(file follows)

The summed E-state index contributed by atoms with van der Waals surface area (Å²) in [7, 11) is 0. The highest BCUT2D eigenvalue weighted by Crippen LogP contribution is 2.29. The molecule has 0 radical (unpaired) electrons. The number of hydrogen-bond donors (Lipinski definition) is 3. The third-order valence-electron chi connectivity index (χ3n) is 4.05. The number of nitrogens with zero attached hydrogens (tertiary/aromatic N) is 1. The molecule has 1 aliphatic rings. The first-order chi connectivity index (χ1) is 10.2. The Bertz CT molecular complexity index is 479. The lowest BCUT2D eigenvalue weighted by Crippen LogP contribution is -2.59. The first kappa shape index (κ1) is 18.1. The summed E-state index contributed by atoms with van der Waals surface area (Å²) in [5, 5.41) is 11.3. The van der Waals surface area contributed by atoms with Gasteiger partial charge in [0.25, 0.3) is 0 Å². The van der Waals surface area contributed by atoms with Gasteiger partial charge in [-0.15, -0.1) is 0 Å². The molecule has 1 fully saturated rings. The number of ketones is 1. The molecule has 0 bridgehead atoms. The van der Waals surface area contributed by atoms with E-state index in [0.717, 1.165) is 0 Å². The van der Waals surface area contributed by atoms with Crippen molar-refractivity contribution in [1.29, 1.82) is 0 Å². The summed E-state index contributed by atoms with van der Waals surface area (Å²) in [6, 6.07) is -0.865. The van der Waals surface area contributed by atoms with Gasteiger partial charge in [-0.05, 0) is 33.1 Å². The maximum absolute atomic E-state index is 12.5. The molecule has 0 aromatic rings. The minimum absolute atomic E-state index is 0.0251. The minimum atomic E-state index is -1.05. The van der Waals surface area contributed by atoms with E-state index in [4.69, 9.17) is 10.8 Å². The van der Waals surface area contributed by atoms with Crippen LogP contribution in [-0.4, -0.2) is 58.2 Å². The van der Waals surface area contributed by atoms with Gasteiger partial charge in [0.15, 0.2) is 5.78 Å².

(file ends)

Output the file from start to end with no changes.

The summed E-state index contributed by atoms with van der Waals surface area (Å²) in [7, 11) is 0. The highest BCUT2D eigenvalue weighted by Crippen LogP contribution is 2.29. The molecule has 0 radical (unpaired) electrons. The number of hydrogen-bond donors (Lipinski definition) is 3. The third-order valence-electron chi connectivity index (χ3n) is 4.05. The number of nitrogens with zero attached hydrogens (tertiary/aromatic N) is 1. The molecule has 1 aliphatic rings. The first-order chi connectivity index (χ1) is 10.2. The Bertz CT molecular complexity index is 479. The lowest BCUT2D eigenvalue weighted by Crippen LogP contribution is -2.59. The first kappa shape index (κ1) is 18.1. The summed E-state index contributed by atoms with van der Waals surface area (Å²) in [5, 5.41) is 11.3. The van der Waals surface area contributed by atoms with Gasteiger partial charge in [0.25, 0.3) is 0 Å². The van der Waals surface area contributed by atoms with Gasteiger partial charge in [-0.15, -0.1) is 0 Å². The molecule has 1 fully saturated rings. The number of ketones is 1. The molecule has 0 bridgehead atoms. The van der Waals surface area contributed by atoms with E-state index in [0.717, 1.165) is 0 Å². The van der Waals surface area contributed by atoms with Crippen molar-refractivity contribution in [1.29, 1.82) is 0 Å². The summed E-state index contributed by atoms with van der Waals surface area (Å²) in [6, 6.07) is -0.865. The van der Waals surface area contributed by atoms with Gasteiger partial charge in [-0.05, 0) is 33.1 Å². The maximum absolute atomic E-state index is 12.5. The molecule has 0 aromatic rings. The minimum absolute atomic E-state index is 0.0251. The minimum atomic E-state index is -1.05. The van der Waals surface area contributed by atoms with E-state index in [4.69, 9.17) is 10.8 Å². The van der Waals surface area contributed by atoms with Crippen LogP contribution in [-0.4, -0.2) is 58.2 Å². The van der Waals surface area contributed by atoms with Gasteiger partial charge in [0.15, 0.2) is 5.78 Å².